The Torch Launching when it did was good for me personally had the torch not launched when it did I know 2 people I never would have had the pleasure of knowing, but I still think it was a mistake to launch the 9800 and 9780 without hardware accelerated graphics
    11-25-11 05:54 PM
  6. Tre Lawrence's Avatar
    Interesting perspective, Sam. Never thought of it that way.

    This is where iOS has the advantage in the States. Resale value. People sneer at iPhone users upgrading each year, but I know someone who sells his devices each year at a profit. Apple phones have insane resale value.

    Even with my EVO, I could sell it rooted today and make a little profit. That is a consideration I have to have, as I cannot afford to purchase devices outright.
    11-25-11 06:03 PM
  7. tack's Avatar
    I'd hope you wouldn't call me a troll regardless. I have not once said anything bad about BlackBerry or RIM or bashed them. Everyone is welcome to search through my 800+ posts.
    just to note, saying something negative about BB or RIM does not make you a troll.
    11-26-11 05:06 PM
  8. Tre Lawrence's Avatar
    just to note, saying something negative about BB or RIM does not make you a troll.
    Depends on who you ask.

    Lately, some people even get frothy at the mouth when forum staffers deign to say something that is not 100% cheery about RIM.
    11-26-11 06:10 PM
  9. Rootbrian's Avatar
    RIM can do right. If you don't like what you see and aren't satisfied, switch. Nothing is keeping you from doing so.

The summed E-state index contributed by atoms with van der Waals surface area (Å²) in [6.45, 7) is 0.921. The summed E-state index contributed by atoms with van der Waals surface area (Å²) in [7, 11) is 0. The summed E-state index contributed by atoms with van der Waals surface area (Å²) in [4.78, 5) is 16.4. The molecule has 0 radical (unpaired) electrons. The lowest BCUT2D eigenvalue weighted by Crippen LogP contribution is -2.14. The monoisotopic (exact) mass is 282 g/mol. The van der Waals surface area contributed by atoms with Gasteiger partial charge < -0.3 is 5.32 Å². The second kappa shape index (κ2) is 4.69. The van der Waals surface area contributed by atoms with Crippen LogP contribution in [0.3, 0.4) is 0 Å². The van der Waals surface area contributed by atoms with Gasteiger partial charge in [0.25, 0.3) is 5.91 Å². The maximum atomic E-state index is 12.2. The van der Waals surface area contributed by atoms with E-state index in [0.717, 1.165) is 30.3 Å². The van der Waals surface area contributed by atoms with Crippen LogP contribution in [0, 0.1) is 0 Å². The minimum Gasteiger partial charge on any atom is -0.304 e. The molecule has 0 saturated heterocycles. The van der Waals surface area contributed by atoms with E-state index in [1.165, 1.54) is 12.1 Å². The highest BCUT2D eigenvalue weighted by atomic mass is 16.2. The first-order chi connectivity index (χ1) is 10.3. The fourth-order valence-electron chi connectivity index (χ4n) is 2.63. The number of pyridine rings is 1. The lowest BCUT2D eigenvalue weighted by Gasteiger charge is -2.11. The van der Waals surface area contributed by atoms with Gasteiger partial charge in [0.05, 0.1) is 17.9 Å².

Just my two cents.
    11-27-11 04:00 AM
  10. nyplaya610's Avatar
    RIM can do right. If you don't like what you see and aren't satisfied, switch. Nothing is keeping you from doing so.
    Just my two cents.
    I'm sure money is stopping a lot of people from switching.

    Posted from my CrackBerry at wapforums.crackberry.com
    11-27-11 09:40 AM
  11. sam_b77's Avatar
    I'm sure money is stopping a lot of people from switching.

    Posted from my CrackBerry at wapforums.crackberry.com
    I want to buy a Ferrari, but money is stopping me from buying it. What's your point?

    Posted from my CrackBerry at wapforums.crackberry.com
    11-27-11 09:54 AM
  12. nyplaya610's Avatar
    Lol im saying, people is stopping people from switching. Phones are not cheap. People will wait for there contracts to be over so they can get a discounted price (here in the USA atleast)

    Posted from my CrackBerry at wapforums.crackberry.com
    howarmat likes this.
    11-27-11 09:56 AM
  13. howarmat's Avatar
    most consumers in the US dont drop 600 on a new phone. Many wont even spend 100 on one. Some will wait for the "free" or "1 cent" stuff many times.
    11-27-11 10:36 AM
  14. sam_b77's Avatar
    most consumers in the US dont drop 600 on a new phone. Many wont even spend 100 on one. Some will wait for the "free" or "1 cent" stuff many times.
    Point taken. But then if you have a 83xx series and don't want to spend the money for an upgrade then you have no reason to complain.

    I don't know about the calculations, but I suspect it would be cheaper if you guys bought the phone off plan and paid a lower call charge.
    I truly don't know how it works in USA, so I'm not in a position to comment. But seeing from your monthly outlays towards phone and data services, we in India hardly pay a third for our plans. And most people us only cell phones for our voice applications. I haven't used a landline in 5 yrs. My average monthly bill including voice and data is less than $30.
    Of course we have to pay full price for our devices, which we can sell at 50% less in the second hand market a year later.

    Posted from my CrackBerry at wapforums.crackberry.com
    11-27-11 12:30 PM
  15. Danf's Avatar
    but I suspect it would be cheaper if you guys bought the phone off plan and paid a lower call charge. I truly don't know how it works in USA,
    In the U.S. plans are fixed prices and it makes no difference whether you paid full price for your phone or you got a subsidized one. So there is no real incentive to pay full price for a phone.